Life is a journey marked by both triumphs and tribulations. However, when setbacks occur, especially during our formative years in our 20s and 30s, they can feel like insurmountable mountains to climb. From academic stumbles in university to job rejections that cut deep, the sense of failure can take a toll on mental health, potentially leading to a spiral into depression. Yet, it’s crucial to remember that failures are a part of life, and building resilience is the key to bouncing back stronger.
Resilience, the ability to maintain or regain mental wellbeing in the face of adversity, hinges on three critical traits: self-esteem, psychological flexibility, and emotional regulation. While resilience may come naturally to some, it is a skill that anyone can cultivate. Here are three strategies to help bolster your resilience.
1. Get Moving: Boosting Self-Esteem through Exercise
Surprisingly, physical exercise plays a vital role in enhancing mental resilience. Research demonstrates that both aerobic and resistance exercise can lead to improved self-esteem and a more positive body image, irrespective of your fitness level.
Moreover, outdoor activities like walking, running, or cycling have been shown to significantly elevate psychological wellbeing and self-esteem. Engaging in daily moderate or vigorous exercise has the most substantial positive impact on self-esteem. As self-esteem forms the foundation of resilience, it’s essential for managing adversity and even influencing life satisfaction.
Even if you’re not a fitness enthusiast, a brisk daily walk outdoors can work wonders for your self-esteem and, consequently, your resilience.
2. Write It Down: Journaling for Emotional Processing
Keeping a journal is a powerful tool to mitigate the impact of life’s stressors. Journaling helps individuals process challenging emotions such as disappointment, anger, sadness, and feelings of failure. It also enables a reframing of these thoughts and emotions.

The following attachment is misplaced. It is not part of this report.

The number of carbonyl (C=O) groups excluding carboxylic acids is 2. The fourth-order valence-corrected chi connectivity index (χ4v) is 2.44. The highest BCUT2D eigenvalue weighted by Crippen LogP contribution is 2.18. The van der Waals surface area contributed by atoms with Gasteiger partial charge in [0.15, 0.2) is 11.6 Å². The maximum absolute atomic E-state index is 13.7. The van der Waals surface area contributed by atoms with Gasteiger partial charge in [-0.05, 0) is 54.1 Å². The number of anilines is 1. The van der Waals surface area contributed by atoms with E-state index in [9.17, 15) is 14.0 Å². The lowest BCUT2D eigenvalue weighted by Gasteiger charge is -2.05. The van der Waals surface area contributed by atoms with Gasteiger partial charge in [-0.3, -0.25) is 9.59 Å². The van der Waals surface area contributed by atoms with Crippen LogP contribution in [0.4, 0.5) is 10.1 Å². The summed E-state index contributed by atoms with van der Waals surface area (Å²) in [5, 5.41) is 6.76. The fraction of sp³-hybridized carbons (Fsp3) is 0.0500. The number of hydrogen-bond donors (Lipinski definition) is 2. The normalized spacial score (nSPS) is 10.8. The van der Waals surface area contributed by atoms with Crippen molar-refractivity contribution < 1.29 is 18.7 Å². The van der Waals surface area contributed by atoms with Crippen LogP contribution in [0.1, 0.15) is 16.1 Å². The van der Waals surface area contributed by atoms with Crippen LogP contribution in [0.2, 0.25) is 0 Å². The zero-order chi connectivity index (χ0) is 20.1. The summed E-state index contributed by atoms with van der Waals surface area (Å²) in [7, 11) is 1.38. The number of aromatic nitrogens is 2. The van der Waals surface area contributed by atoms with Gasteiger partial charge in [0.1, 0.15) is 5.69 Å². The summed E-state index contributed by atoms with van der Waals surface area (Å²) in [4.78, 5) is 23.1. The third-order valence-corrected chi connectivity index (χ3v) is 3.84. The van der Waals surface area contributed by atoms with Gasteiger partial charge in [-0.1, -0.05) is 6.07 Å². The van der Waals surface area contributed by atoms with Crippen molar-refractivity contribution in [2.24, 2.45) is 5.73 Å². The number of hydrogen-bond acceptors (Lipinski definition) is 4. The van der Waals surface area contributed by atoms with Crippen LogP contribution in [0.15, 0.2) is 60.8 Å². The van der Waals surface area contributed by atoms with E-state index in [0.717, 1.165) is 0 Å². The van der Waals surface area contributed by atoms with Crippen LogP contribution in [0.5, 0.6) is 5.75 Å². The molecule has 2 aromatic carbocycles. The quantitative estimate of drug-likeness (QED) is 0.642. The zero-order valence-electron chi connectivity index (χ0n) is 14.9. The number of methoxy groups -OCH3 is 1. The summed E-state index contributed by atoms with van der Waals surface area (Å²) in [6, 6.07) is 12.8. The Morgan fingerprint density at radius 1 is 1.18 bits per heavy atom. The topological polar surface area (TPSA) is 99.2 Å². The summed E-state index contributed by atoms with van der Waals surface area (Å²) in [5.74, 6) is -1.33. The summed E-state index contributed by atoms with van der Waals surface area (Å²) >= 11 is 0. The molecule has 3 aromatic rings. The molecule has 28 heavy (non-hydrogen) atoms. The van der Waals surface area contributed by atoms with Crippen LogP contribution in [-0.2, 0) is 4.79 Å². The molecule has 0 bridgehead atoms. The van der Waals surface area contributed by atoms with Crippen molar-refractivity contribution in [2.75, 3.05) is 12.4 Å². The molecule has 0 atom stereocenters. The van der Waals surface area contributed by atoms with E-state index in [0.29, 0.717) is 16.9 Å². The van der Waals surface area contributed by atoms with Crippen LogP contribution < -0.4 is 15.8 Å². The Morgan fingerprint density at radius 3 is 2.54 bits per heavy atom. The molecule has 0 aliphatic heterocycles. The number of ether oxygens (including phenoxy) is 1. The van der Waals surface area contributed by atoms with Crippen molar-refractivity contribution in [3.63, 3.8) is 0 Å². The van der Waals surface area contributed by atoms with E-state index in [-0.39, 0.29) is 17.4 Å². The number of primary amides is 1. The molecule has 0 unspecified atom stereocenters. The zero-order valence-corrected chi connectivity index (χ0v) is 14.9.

For those unsure about where to begin, gratitude journaling can be a great start. This involves recording the aspects of your life that bring you joy and happiness. Research shows that expressing gratitude is linked to better mental health, increased optimism, heightened hope, and stronger relationships – all of which contribute to resilience.
Studies have indicated that the simple act of noting three things you’re grateful for every day can have a lasting positive effect on your wellbeing. Cultivating this daily habit can help you navigate difficult emotions and move forward when faced with failure.
3. Seek Support from Loved Ones
Close relationships are not only essential for overall wellbeing but also play a pivotal role in emotional regulation, another cornerstone of resilience. Sharing your emotions openly with a trusted friend or loved one provides an opportunity to heal emotional wounds resulting from disappointment, rejection, or embarrassment stemming from failure.
In addition to emotional healing, conversations with friends and family can offer practical advice and emotional support for your specific situation. The act of expressing and processing emotions has been consistently linked to better wellbeing and enhanced resilience.
There are various ways to communicate your feelings to loved ones, whether face-to-face or through written messages. The crucial aspect is to release your emotions instead of bottling them up. Engaging in a heartfelt discussion, seeking the perspective of a friend or family member, and finding meaning in your failure can significantly aid in building resilience and propelling you forward.
While failure is an inevitable part of life’s journey, developing mental resilience equips you to face it head-on. Trying even one of these techniques can have a profound impact on how you navigate the next setback. Remember, failure is not the end; it’s an opportunity for growth, and resilience is the compass that guides you through the storm towards brighter days.